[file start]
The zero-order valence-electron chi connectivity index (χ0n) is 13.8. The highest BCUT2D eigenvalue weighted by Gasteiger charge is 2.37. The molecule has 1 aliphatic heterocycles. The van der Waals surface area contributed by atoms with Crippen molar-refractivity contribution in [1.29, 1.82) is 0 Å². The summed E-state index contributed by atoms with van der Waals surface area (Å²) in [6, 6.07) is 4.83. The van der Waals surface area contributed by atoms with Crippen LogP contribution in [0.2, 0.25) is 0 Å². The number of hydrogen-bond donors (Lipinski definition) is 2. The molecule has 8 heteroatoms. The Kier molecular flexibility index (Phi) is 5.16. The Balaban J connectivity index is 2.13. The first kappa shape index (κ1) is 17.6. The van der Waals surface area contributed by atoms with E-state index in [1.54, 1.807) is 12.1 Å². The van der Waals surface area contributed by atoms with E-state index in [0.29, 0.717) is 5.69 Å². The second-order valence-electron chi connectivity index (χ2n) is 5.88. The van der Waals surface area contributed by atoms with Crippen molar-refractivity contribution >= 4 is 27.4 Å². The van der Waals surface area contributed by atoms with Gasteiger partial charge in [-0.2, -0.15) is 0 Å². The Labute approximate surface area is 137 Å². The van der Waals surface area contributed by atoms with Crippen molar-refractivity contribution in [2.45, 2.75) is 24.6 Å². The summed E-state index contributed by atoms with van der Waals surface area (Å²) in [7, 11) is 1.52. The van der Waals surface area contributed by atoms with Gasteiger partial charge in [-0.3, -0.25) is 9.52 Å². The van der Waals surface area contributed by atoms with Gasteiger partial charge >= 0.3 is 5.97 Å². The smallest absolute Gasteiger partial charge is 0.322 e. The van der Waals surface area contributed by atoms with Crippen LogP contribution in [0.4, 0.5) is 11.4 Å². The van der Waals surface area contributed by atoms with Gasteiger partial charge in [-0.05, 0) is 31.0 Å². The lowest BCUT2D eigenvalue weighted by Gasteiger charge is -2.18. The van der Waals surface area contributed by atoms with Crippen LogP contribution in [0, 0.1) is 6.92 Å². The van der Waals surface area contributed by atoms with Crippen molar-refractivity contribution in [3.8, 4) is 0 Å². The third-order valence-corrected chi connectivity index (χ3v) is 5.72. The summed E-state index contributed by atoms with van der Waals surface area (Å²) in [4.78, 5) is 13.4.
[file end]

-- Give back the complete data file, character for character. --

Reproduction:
The zero-order valence-electron chi connectivity index (χ0n) is 13.8. The highest BCUT2D eigenvalue weighted by Gasteiger charge is 2.37. The molecule has 1 aliphatic heterocycles. The van der Waals surface area contributed by atoms with Crippen molar-refractivity contribution in [1.29, 1.82) is 0 Å². The summed E-state index contributed by atoms with van der Waals surface area (Å²) in [6, 6.07) is 4.83. The van der Waals surface area contributed by atoms with Crippen LogP contribution in [0.2, 0.25) is 0 Å². The number of hydrogen-bond donors (Lipinski definition) is 2. The molecule has 8 heteroatoms. The Kier molecular flexibility index (Phi) is 5.16. The Balaban J connectivity index is 2.13. The first kappa shape index (κ1) is 17.6. The van der Waals surface area contributed by atoms with E-state index in [1.54, 1.807) is 12.1 Å². The van der Waals surface area contributed by atoms with E-state index in [0.29, 0.717) is 5.69 Å². The second-order valence-electron chi connectivity index (χ2n) is 5.88. The van der Waals surface area contributed by atoms with Crippen molar-refractivity contribution >= 4 is 27.4 Å². The van der Waals surface area contributed by atoms with Gasteiger partial charge in [-0.2, -0.15) is 0 Å². The Labute approximate surface area is 137 Å². The van der Waals surface area contributed by atoms with Crippen molar-refractivity contribution in [2.45, 2.75) is 24.6 Å². The summed E-state index contributed by atoms with van der Waals surface area (Å²) in [7, 11) is 1.52. The van der Waals surface area contributed by atoms with Gasteiger partial charge in [-0.3, -0.25) is 9.52 Å². The van der Waals surface area contributed by atoms with Gasteiger partial charge >= 0.3 is 5.97 Å². The smallest absolute Gasteiger partial charge is 0.322 e. The van der Waals surface area contributed by atoms with Crippen LogP contribution in [0.4, 0.5) is 11.4 Å². The van der Waals surface area contributed by atoms with Gasteiger partial charge in [-0.05, 0) is 31.0 Å². The lowest BCUT2D eigenvalue weighted by Gasteiger charge is -2.18. The van der Waals surface area contributed by atoms with Crippen LogP contribution in [0, 0.1) is 6.92 Å². The van der Waals surface area contributed by atoms with Crippen molar-refractivity contribution in [3.8, 4) is 0 Å². The third-order valence-corrected chi connectivity index (χ3v) is 5.72. The summed E-state index contributed by atoms with van der Waals surface area (Å²) in [4.78, 5) is 13.4.